As much a cinematographer as a producer, Hlasko’s music spins imagery from sound. “I look at it like films: the setting, the situation, the subject, the object, [all] used in the creation of the song”. For me, the setting for Hlasko’s music is a grey beach, abandoned at dusk. In the distance is a lone figure, her clothes pulled towards the sky by the moaning wind. In intermittent, rhythmic gestures, the figure bows towards the ground, gathering shards of sea glass, driftwood and scattered debris left behind by holidaymakers. In her home, I imagine a ceiling of carefully-sculpted hanging charms — their sea offerings chiming in haunting, metallic symphony.
It’s a scene that encapsulates so much of Hlasko’s artistry and process. The producer and vocalist is himself engaged in forms of hording, experiment, and assemblage. He describes his music as a palimpsest of gathered stories, projections, dreams, and thoughts. As with the construction of hanging charms, creating unity from this haberdashery of sound requires a process of threading and weaving. The thread, in this case, is space and time. “It’s like weaving, ja. How you use time and space in the music. Sometimes it can be very minimal but sound very whole. Sometimes it can be very cluttered, but sound very spacey and minimal”. It’s an art of knowing how to place disparate things, how to stitch them, and how to work with the empty spaces. It’s the process of making chaos poetic. “Since I started producing music, I started understanding a lot of other things that I struggled with. It sort of has a mathematical inclination. I feel I have more logic now. Although I’m quite an irrational person, I think music put me in a state where I understand order …”
Hlasko’s musical assemblages can be likened to that ceiling of suspended sea treasures. His sound is a dreamlike chant, ringing with the rusty textures of motley percussion. His arresting vocals whisper through the production, like a singing wind, or a distant birdsong, or an incantation. Often the call is in Sesotho — the language of his mother’s tongue. There’s a reverberation in the music: a consistent echo that makes the listener feel a sense of solitariness and mysticism. As with an assemblage of hanging charms, the imagery is one of lingering and suspension. It’s no wonder Hlasko’s sound is so evocative of pictures, given his Newtown training as a printmaker.
Hlasko (Neo Mahlasela) grew up in Soweto. He began experimenting with music production in 2010, during his final year of school. He remembers this as a time of abundant creative energy. “I guess I was part of that wave”, he says. The music junkies in his neighbourhood were listening to new electronic sounds from across the globe, including Bjork and Aphex Twin, alongside local nineties Kwaito. “Nineties was a time when I was bombarded by a lot of stuff – entertainment, television. I was very conditioned by whatever was being put out. I still have a very heavy garage influence [in my music], and trip-hop [influence]”.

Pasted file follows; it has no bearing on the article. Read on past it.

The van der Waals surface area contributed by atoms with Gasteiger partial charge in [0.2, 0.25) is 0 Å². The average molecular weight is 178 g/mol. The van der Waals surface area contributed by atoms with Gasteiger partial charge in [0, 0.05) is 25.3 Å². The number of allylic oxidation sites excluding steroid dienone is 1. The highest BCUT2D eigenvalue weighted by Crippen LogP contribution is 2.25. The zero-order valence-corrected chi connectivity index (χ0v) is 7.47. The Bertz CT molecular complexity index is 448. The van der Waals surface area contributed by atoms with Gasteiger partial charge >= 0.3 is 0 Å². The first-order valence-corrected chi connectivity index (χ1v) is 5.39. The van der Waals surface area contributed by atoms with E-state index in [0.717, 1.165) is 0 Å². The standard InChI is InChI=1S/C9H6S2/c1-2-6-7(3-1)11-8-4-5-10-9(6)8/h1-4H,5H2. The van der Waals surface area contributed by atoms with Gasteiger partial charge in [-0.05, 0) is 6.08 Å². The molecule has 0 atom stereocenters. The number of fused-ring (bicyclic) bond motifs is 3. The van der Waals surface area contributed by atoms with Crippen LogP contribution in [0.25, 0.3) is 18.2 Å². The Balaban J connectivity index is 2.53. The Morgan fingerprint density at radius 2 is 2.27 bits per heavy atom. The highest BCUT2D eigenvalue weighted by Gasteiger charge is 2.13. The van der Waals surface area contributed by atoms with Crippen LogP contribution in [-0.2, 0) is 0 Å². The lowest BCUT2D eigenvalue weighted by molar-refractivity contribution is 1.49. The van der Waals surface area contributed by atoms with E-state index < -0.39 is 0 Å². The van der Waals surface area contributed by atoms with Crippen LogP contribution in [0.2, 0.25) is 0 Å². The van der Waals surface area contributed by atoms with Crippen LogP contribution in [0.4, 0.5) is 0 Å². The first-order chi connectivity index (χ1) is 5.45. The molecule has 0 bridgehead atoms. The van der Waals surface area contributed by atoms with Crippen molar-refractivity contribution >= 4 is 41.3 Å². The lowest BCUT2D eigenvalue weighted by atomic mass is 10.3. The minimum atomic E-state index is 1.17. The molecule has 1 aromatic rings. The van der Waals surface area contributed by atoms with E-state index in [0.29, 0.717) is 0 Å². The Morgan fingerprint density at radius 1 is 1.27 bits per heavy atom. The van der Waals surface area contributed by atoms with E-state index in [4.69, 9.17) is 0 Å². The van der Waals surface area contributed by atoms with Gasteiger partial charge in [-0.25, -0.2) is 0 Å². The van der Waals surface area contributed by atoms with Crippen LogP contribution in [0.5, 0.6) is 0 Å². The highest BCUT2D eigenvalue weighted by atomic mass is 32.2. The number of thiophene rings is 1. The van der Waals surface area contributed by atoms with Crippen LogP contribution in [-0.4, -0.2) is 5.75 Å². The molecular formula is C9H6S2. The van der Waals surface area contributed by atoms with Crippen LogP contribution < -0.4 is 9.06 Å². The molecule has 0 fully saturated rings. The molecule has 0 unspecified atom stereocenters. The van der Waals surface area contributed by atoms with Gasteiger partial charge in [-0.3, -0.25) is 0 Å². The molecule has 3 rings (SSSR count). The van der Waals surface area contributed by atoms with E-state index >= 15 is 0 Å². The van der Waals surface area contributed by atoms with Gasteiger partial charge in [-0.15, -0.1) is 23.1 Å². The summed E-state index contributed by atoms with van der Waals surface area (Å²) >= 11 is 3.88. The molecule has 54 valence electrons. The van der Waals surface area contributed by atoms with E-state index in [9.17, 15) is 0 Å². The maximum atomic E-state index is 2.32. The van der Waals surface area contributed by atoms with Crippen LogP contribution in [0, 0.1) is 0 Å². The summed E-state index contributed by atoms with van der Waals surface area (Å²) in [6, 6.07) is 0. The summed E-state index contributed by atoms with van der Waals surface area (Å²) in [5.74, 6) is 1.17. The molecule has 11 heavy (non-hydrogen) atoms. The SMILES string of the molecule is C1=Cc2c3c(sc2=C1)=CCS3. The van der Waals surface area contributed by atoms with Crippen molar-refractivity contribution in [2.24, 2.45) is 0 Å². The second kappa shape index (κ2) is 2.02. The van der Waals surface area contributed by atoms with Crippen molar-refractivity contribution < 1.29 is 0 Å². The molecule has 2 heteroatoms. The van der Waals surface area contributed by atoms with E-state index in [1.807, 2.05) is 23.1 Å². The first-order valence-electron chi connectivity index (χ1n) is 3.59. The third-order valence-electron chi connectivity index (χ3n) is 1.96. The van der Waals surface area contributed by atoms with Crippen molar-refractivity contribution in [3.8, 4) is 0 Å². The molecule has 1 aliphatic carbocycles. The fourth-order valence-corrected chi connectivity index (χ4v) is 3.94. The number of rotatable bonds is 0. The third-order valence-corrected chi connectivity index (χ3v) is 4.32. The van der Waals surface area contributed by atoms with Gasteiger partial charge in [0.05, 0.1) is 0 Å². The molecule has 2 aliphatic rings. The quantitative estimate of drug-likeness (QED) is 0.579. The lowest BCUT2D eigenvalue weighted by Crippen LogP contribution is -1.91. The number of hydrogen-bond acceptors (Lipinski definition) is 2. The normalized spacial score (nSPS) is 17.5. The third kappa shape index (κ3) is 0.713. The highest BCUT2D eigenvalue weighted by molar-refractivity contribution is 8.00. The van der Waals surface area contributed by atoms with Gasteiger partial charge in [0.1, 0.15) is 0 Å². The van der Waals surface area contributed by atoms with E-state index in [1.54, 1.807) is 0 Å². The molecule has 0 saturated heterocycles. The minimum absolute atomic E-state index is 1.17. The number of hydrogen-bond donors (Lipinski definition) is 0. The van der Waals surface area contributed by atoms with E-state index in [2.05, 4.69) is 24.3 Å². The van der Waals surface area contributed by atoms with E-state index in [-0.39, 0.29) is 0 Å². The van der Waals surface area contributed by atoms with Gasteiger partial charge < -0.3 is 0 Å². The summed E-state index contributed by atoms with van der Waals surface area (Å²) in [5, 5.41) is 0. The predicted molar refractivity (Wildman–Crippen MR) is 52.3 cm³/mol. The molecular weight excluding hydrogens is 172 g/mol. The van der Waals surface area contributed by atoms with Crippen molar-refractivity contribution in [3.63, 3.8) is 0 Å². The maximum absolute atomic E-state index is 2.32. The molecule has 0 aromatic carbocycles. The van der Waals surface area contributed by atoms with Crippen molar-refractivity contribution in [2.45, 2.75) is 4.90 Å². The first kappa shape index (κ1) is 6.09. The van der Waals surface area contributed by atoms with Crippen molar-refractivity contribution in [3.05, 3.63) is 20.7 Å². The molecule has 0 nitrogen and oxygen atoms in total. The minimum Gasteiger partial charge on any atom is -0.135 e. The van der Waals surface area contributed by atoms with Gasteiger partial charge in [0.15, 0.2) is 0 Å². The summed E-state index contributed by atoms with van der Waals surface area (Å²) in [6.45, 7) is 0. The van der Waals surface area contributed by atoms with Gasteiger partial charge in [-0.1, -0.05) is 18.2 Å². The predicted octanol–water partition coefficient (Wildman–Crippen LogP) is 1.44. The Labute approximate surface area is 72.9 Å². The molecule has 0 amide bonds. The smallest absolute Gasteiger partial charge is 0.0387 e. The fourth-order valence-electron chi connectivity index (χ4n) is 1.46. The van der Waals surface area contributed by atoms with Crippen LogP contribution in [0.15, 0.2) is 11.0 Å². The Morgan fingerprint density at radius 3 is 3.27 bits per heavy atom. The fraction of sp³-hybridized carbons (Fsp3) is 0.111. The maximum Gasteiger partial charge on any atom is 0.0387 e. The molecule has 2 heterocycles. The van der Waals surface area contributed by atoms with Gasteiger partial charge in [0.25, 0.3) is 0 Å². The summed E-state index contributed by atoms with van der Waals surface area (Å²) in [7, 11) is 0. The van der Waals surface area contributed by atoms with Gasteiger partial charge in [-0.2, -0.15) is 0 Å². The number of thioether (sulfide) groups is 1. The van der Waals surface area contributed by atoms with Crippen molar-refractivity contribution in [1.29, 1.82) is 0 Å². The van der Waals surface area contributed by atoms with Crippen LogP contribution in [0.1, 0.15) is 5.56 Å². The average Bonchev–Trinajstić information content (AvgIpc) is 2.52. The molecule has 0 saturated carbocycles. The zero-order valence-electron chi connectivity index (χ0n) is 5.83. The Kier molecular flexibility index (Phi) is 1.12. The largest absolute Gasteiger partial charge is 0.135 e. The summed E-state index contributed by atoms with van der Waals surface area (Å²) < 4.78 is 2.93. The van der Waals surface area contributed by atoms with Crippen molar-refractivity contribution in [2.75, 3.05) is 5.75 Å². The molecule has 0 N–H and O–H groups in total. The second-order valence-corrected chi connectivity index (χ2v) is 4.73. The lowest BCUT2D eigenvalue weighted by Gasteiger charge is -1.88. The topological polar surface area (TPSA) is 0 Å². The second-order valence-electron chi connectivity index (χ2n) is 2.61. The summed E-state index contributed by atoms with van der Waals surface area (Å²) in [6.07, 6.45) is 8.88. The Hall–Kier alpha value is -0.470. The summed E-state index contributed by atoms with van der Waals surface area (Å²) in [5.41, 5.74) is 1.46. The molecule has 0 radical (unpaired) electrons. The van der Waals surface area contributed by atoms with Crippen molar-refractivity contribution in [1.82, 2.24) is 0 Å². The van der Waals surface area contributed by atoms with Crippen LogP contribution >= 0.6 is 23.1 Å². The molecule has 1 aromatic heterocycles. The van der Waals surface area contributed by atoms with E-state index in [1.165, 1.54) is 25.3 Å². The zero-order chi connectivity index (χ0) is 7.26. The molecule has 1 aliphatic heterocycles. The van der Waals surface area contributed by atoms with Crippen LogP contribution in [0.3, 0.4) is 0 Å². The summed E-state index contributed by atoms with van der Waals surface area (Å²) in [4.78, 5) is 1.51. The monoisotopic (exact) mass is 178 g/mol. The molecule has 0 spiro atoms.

Hlasko released his first digital EP in 2011 — a Soundcloud collection titled Songs of an Ancient Alien Tribe. In 2013, he participated in the Red Bull Music Academy Bass Camp and, the following year, featured on the Design Indaba Music Circuit. Together with Reunion Island Producer, Labelle, he founded the duo, Kaang. In 2015, they released a self-titled EP under the French label, Eumolpe Records.
Just as Hlasko gathers and re-assembles sound, so too does he build his own instruments. Most recently, he has been building a series of African bows. “I’ve been experimenting with making harp-type ones that you strum.” Hlasko is set to continue this work at the Google Cultural Institute in Paris, where he has been awarded a residency to transform African bows into controllers. “So [like a midi controller] you’re launching other sounds but still you’re using the bow as an interface. There are some physiological things that are attached to playing it”. The project speaks to a broader intuition in Hlasko’s work, which has seen him stitching together old and new. While calling forth seemingly ancient chorus and drum, the artist also transports us to futuristic places of sonic surrealism.
His description of his process draws on a language of meditation and catharsis. “It’s very spontaneous, but the only thing that’s quite consistent is that I prefer to be by myself in most cases.” Creating requires Hlasko to find some sense of stillness. It’s difficult “if there’s a lot of chaos or if there’s a lot happening. I have psychic congestion at times because I feed off a lot of people. I’m inspired by…I just have an urge. It’s purgative”. In this process of purging horded experiences, Hlasko also participates in music-making as a mode of transportation. “I think it’s vivid imagination. I think I’m inspired by the fact that I have a very active imagination.”
In a beautiful meeting of producer and listener, Hlasko’s music draws audiences into a very similar psychic terrain as the one from which the sound itself was produced. Both maker and receiver are bewitched, exalted and immersed.
When I asked what setting he imagined listeners to engage with his music, he said: “I like to imagine it’s an intimate thing, in your room, [and] maybe on your computer like I am”.
A sonic sorcerer, he speaks of music as “a calling” and even a process of divination. Sometimes songs are cast as spells, with the aim, he tells me, of attracting particular things into his life. Other musical offerings are sold as spiritual remedy. His song, In The Sea There is Me, is a soundtrack for that grey, abandoned beach, and is captioned by the following script: “cures hypertension, anal retention [and] pressure headaches. May remedy negative symptoms of tireless dancing”. Like a sonic Sangoma, Hlasko throws his collection of spectral sounds, and then works with both noise and silence, to suture disharmony.